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Gold, Silver, and Rates Gyrate As Bank runs Occur at Small Banks
Fed Chairman Powell Lies to Congress: “the Dollar Has Held Its Value Over Time”
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Welcome to this week’s Market Wrap Podcast, I’m Mike Gleason.
As the Fed signals further rate hikes ahead, precious metals markets are probing for support levels.
Gold prices currently come in at $1,866 an ounce essentially unchanged now for the week as of this Friday recording. Silver, meanwhile, was getting slammed this week through Thursday but is getting a bit of a bounce here today and is now showing a 3.8% weekly loss to bring spot prices to $20.66 an ounce. Platinum is off 2.6% to trade at $967. And finally, palladium is down 4.8% since last Friday’s close to check in at $1,429 per ounce.
Metals markets struggled after Federal Reserve chairman Jerome Powell delivered testimony to Congress.
Powell seemed to walk back his remarks from just a few weeks ago when he confidently declared disinflation was taking hold. He now says interest rates will have to rise further than previously forecast.
Central bankers have already raised interest rates by 4.5 percentage points over the past year. The Fed funds rate could top out at 5.75% this year, according to some projections.
Before all the turbulence in the banking sector, especially with some big selloffs in regional bank stocks here at the end of the week, the odds of a 50-basis point hike at the Fed’s next policy meeting had jumped, scaring some investors out of equity and hard asset markets.
On Wednesday, Powell spoke before the House Financial Services Committee. He was asked by Republican Congressman Blaine Leutkemeyer about threats posed by Russia and China to the U.S. dollar’s status as world reserve currency. Powell’s response included a whopper about the dollar retaining its value.
Rep. Leutkemeyer: In the wake of Russia's unprovoked invasion of Ukraine, the Fed took action to prevent the Kremlin from accessing more than $300 billion in reserves, roughly half of Russia's reserves. However, this led to an accelerated effort by countries like China to de-dollarize their official foreign exchange reserves. Just last week there was an article in The Wall Street Journal titled Russia Turns to Yuan in an Effort to Ditch the Dollar. Are you concerned about these actions by Russia and China to establish different reserves and conduct transactions in non-U.S. dollars?
Jerome Powell: So, the U.S. dollar is the widely accepted and really the only serious candidate for the world's principal reserve currency, and that's because of our democratic institutions, our liquid markets, the rule of law, and all those kinds of things. And also, the fact that the dollar has held its value over time.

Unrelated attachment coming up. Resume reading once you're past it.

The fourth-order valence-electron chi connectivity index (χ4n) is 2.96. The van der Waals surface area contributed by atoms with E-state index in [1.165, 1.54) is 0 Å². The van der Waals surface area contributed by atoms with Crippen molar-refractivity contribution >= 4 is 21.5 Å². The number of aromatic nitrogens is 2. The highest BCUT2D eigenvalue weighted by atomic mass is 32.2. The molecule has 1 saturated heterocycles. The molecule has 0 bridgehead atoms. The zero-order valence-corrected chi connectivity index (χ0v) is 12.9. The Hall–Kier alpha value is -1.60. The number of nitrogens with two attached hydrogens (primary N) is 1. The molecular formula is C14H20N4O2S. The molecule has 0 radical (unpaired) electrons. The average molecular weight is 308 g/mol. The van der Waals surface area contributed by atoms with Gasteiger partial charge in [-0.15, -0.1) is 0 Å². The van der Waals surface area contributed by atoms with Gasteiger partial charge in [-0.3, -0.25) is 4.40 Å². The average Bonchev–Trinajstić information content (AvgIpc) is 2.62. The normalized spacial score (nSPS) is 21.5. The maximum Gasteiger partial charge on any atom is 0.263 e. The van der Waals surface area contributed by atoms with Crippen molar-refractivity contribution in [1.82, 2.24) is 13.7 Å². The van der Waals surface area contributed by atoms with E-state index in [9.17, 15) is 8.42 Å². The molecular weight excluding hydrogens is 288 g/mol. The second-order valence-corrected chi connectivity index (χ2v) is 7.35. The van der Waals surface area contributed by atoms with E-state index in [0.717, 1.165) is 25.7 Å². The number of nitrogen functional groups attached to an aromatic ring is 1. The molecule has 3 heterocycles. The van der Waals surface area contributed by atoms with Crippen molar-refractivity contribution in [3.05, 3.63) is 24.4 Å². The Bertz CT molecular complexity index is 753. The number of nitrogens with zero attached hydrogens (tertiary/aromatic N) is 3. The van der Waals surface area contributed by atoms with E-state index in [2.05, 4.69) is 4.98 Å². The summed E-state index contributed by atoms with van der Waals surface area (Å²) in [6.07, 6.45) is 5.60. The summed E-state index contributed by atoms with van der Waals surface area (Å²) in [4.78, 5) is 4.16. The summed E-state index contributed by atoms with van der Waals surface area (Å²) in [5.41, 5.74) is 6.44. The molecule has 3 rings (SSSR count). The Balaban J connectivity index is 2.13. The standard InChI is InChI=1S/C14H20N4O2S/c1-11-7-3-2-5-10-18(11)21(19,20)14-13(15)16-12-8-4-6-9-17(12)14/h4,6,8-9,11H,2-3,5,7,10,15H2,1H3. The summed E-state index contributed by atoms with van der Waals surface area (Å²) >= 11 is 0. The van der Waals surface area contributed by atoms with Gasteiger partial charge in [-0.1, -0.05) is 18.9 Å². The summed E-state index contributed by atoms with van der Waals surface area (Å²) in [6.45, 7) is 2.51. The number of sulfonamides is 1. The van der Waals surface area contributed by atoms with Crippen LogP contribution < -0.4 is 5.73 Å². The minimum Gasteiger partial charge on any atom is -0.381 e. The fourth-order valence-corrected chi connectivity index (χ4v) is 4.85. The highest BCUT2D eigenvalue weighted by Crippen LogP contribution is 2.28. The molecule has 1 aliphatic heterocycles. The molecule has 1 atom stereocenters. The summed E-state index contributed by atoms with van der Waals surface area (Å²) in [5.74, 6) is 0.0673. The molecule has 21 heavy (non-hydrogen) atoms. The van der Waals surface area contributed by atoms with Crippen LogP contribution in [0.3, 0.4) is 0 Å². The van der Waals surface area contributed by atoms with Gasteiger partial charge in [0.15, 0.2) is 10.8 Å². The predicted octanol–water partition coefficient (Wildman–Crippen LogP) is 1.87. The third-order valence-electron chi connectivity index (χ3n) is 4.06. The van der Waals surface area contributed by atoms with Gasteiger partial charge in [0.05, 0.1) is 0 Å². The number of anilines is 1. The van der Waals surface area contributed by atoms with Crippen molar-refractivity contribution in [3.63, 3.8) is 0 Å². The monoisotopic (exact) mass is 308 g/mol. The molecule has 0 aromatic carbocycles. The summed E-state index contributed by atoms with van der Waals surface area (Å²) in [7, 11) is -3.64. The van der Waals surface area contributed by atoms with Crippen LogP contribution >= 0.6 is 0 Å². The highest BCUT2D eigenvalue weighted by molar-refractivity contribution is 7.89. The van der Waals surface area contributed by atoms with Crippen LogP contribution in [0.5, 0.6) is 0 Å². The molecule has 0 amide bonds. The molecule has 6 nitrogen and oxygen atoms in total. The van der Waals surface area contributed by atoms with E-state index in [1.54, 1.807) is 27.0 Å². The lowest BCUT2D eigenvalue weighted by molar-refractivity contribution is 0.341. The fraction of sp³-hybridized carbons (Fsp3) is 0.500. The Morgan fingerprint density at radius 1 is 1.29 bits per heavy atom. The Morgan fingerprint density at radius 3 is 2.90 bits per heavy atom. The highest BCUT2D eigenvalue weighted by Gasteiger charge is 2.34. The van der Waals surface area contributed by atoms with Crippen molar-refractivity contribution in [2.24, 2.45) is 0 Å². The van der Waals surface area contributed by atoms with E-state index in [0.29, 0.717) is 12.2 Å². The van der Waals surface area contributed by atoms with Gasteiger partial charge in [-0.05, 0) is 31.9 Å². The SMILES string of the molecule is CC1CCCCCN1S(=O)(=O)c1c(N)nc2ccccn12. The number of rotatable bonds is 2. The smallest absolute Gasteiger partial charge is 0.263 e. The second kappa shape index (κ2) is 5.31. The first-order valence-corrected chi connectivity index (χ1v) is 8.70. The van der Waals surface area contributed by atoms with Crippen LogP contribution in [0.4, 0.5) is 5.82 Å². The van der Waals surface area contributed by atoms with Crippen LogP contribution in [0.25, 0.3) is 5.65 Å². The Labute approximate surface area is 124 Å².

It’s a bit much for Powell to boast about the Federal Reserve note retaining its value at a time when inflation is still raging. For the past two years, the Fed has failed to achieve price stability by its own definition.
Of course, rising prices are a direct consequence of the currency losing value. Since the Fed’s creation in 1913, the U.S. dollar has lost roughly 98% of its purchasing power. Put another way, it has retained only 2% of its value over time.
Contrary to what Powell suggests, there is an alternative competing currency to the U.S. dollar that is held as a reserve asset by other countries around the world. It retains 100% of its purchasing power over time. That currency is gold.
In 1913, the gold price was fixed at $20.67 per ounce. The fact that it commands over $1,800 an ounce today isn’t indicative of the yellow metal being any more precious today than it was over a century ago. It’s a reflection of the dollars in which gold is priced becoming steadily less valuable.
Far from being a relic of the past, gold continues to play an important role in the global monetary system. In fact, central banks that are grappling with inflation and growing concerned about the sustainability of U.S. dollar hegemony are stocking up on bullion in record quantities.
The trend of de-dollarization isn’t confined to China and Russia and other U.S. adversaries. Many other countries in Europe, Asia, the Middle East, and Latin America are seeking to diversify away from U.S. dollars.
El Salvador is trying to spearhead a monetary revolution toward a Bitcoin standard by making the cryptocurrency legal tender. However, Bitcoin’s notorious volatility and relatively brief track record as a store of value makes it problematic as a potential primary reserve currency.
No digital or fiat monetary asset offers the solidity and stability of gold. In addition to foreign central banks, some individual U.S. states are also taking steps to mitigate their risk exposure to fiat cash with physical gold.
Several states are currently considering bills that prompt the establishment of a gold reserve.
With inflation ravaging state budgets (as well as family budgets), an increasing number of legislators are realizing monetary metals can provide an important hedge. Bills in Idaho, Tennessee, Maine, Missouri, and Mississippi are under consideration. In fact, the bills in Tennessee, Missouri, and Idaho have already passed out of one legislative chamber.
Far from being the only viable monetary reserve asset, King Dollar is in the process of being dethroned. It may not happen suddenly with a single action or announcement. But the growing demand for sound money among foreign central banks, states, institutions, and individuals will undoubtedly diminish the dollar’s standing while raising gold’s.
Well, that will do it for this week. Be sure to check back next Friday for our next Weekly Market Wrap Podcast. Until then this has been Mike Gleason with Money Metals Exchange, thanks for listening and have a great weekend everybody.